By David Winning
SYDNEY--The Reserve Bank of Australia held interest rates steady at its first board meeting under new Gov. Michele Bullock, but it kept the door open to potentially tighten policy again amid a tough battle to tame inflation.
The RBA maintained the cash rate at 4.10%, representing its fourth consecutive meeting on hold. The decision was widely expected by economists despite an uptick in inflation to 5.2% in the 12 months to August, from 4.9% in July.
In a commentary accompanying the rates decision, the RBA said inflation remained too high but recent data are consistent with it returning to the central bank's 2%-3% target range, with output and employment continuing to grow.
"Some further tightening of monetary policy may be required to ensure that inflation returns to target in a reasonable timeframe, but that will continue to depend upon the data and the evolving assessment of risks," said Bullock, who replaced Philip Lowe as governor when his seven-year term ended in mid-September.
Global central banks are facing renewed inflationary threats from resurgent energy and commodity prices, while rents in many countries stay stubbornly high. Higher prices of gasoline, for example, largely drove the August inflation increase in Australia.
The RBA has raised the cash rate by 400 basis points since May 2022 and economists are divided over whether interest rates will need to go up again to ensure inflation returns to the RBA's target band. A recent review of the central bank put more stress on inflation hitting the middle of that range.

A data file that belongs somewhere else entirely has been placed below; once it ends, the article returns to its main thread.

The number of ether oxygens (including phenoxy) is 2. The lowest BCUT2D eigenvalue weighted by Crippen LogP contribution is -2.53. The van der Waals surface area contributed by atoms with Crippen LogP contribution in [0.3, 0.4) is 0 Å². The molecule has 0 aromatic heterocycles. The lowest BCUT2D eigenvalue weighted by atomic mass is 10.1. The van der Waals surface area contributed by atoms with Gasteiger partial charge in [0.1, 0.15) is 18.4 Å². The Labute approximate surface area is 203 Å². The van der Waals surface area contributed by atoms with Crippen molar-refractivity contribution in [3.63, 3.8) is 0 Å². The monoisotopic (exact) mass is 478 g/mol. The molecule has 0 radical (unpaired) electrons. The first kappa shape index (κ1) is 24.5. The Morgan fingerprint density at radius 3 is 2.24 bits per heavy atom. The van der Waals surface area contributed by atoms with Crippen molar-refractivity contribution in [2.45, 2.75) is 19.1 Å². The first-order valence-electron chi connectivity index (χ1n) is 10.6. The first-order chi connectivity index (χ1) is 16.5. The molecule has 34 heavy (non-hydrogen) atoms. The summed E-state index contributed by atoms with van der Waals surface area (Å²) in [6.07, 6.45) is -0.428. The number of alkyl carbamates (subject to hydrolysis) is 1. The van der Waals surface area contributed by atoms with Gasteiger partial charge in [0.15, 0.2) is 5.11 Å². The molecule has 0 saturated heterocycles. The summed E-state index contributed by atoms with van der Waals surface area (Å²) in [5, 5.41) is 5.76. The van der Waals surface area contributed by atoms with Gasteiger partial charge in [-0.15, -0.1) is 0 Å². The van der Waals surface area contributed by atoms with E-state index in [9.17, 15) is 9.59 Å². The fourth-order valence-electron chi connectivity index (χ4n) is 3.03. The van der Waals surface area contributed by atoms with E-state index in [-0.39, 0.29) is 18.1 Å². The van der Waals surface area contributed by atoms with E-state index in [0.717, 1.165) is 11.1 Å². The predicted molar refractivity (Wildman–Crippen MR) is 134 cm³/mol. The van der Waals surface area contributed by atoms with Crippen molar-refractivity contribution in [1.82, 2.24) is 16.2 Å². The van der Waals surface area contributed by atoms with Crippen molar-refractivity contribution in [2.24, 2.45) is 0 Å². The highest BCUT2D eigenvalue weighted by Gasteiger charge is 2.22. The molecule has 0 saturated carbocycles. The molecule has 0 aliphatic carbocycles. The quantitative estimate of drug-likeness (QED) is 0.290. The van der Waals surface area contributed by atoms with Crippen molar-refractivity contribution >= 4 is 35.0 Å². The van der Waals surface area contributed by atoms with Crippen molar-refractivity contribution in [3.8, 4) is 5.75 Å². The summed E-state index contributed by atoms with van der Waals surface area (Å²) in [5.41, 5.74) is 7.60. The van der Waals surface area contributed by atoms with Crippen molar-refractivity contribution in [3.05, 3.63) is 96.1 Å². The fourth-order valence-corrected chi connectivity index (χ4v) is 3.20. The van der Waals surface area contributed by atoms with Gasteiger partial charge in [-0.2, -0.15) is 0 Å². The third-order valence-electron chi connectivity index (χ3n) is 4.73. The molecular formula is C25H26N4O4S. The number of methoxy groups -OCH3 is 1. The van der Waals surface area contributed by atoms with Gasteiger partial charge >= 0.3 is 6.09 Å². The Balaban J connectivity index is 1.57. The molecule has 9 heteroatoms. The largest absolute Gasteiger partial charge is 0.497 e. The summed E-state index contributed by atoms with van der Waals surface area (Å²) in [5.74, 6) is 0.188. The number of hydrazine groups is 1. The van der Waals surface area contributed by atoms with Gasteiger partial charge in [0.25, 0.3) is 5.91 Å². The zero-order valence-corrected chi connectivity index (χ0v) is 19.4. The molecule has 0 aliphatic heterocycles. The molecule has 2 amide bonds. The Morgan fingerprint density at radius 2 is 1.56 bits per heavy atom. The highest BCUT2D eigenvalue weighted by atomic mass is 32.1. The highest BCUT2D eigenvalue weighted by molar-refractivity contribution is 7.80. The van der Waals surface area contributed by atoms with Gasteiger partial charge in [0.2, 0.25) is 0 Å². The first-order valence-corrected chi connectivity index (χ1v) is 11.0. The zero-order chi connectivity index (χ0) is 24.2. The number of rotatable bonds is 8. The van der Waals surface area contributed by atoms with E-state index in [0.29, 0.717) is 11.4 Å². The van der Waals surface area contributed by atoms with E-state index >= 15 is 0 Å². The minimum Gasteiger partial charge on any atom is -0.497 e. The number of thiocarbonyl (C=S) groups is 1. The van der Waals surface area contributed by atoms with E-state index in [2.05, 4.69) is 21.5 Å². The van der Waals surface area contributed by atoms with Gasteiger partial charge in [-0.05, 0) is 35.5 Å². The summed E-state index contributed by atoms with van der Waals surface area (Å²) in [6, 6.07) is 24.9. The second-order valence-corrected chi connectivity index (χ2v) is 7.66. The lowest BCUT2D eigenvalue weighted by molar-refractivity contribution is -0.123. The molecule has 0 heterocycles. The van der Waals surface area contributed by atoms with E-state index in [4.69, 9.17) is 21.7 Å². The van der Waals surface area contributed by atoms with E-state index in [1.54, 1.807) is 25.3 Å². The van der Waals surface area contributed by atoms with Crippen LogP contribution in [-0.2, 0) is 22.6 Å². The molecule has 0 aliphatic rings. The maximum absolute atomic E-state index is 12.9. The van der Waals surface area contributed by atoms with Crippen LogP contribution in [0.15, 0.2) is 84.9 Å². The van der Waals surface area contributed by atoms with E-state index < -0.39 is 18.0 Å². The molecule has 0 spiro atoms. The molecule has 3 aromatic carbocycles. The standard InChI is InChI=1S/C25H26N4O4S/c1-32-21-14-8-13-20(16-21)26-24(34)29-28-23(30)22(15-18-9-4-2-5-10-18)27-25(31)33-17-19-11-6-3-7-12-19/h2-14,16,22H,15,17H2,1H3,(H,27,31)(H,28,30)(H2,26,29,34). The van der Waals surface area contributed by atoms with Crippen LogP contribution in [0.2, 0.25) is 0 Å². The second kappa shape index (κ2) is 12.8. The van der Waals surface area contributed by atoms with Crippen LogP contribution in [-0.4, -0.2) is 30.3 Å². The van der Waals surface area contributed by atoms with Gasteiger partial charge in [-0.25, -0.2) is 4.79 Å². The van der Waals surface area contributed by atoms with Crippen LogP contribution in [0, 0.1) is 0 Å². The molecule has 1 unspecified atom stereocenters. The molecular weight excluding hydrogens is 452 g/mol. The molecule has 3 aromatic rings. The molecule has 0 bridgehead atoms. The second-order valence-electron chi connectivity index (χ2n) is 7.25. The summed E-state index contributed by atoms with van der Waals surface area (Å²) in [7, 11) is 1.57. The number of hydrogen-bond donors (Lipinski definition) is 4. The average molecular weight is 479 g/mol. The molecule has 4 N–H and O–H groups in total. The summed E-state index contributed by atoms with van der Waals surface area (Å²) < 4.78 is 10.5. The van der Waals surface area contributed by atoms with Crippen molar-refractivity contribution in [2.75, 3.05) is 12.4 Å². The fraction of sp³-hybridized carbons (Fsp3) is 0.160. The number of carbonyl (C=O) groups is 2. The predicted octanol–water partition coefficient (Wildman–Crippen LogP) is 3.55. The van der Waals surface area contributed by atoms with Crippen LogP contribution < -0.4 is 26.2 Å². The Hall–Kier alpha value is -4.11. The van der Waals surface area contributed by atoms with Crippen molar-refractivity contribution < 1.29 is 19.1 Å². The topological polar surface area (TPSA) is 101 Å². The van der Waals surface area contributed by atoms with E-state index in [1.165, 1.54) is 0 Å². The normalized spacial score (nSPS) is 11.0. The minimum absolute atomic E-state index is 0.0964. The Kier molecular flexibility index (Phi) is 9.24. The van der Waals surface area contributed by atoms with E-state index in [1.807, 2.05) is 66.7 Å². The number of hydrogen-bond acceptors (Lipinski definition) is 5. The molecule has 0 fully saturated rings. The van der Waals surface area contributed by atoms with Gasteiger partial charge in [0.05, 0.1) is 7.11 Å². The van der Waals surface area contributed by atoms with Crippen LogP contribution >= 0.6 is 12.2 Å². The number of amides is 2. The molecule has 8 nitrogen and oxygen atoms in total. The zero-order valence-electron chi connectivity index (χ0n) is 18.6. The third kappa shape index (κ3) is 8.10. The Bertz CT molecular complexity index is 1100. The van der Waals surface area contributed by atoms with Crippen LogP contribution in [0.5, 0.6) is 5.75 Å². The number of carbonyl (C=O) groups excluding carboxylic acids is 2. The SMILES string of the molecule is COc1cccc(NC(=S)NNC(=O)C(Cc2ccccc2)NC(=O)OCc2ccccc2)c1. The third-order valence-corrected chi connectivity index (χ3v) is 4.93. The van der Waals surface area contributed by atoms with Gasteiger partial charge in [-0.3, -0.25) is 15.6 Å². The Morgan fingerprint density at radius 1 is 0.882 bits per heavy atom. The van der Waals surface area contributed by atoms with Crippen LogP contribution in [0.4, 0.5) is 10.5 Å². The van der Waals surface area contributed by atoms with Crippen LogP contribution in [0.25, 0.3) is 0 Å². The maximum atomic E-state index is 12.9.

Market pricing ahead of Tuesday's decision suggested a 40% chance of an interest-rate hike in November, strengthening to a 90% probability by March, according to Westpac. At the same time, some banks such as Goldman Sachs are pushing out expectations for when the RBA might start cutting rates.
Recent Australian economic data have been mixed, with second-quarter GDP growth beating expectations even as consumer spending remains subdued due to higher home loan repayment costs and costlier goods and services.
How wages continue to respond to inflation remains a focus of the RBA and economists. In June, Australia's Fair Work Commission, the country's wage umpire, announced a hefty 5.75% increase in the minimum wage. That rise came as state governments were also removing barriers preventing workers from pushing for bigger wage increases.
However, RBA board member Ian Harper told The Wall Street Journal last month that there is no evidence of a developing wage-price spiral. Harper said in the interview that recent large enterprise-based wage agreements were mostly modest in size and factored in small increases in future years.
Economists are also closely watching moves in energy prices. Brent crude, the global benchmark, is up around 5.6% since the start of January, although a rally that began in early September when Saudi Arabia and Russia said they would restrict supplies until the end of the year has faded in recent sessions.
Oil is priced in U.S. dollars and Australia is a net importer of crude. With the Australian dollar weakening 7.6% against the U.S. dollar since mid-July, that has made the cost of importing crude oil more expensive, which is reflected in higher pump prices for motorists.
Write to David Winning at email@example.com
(END) Dow Jones Newswires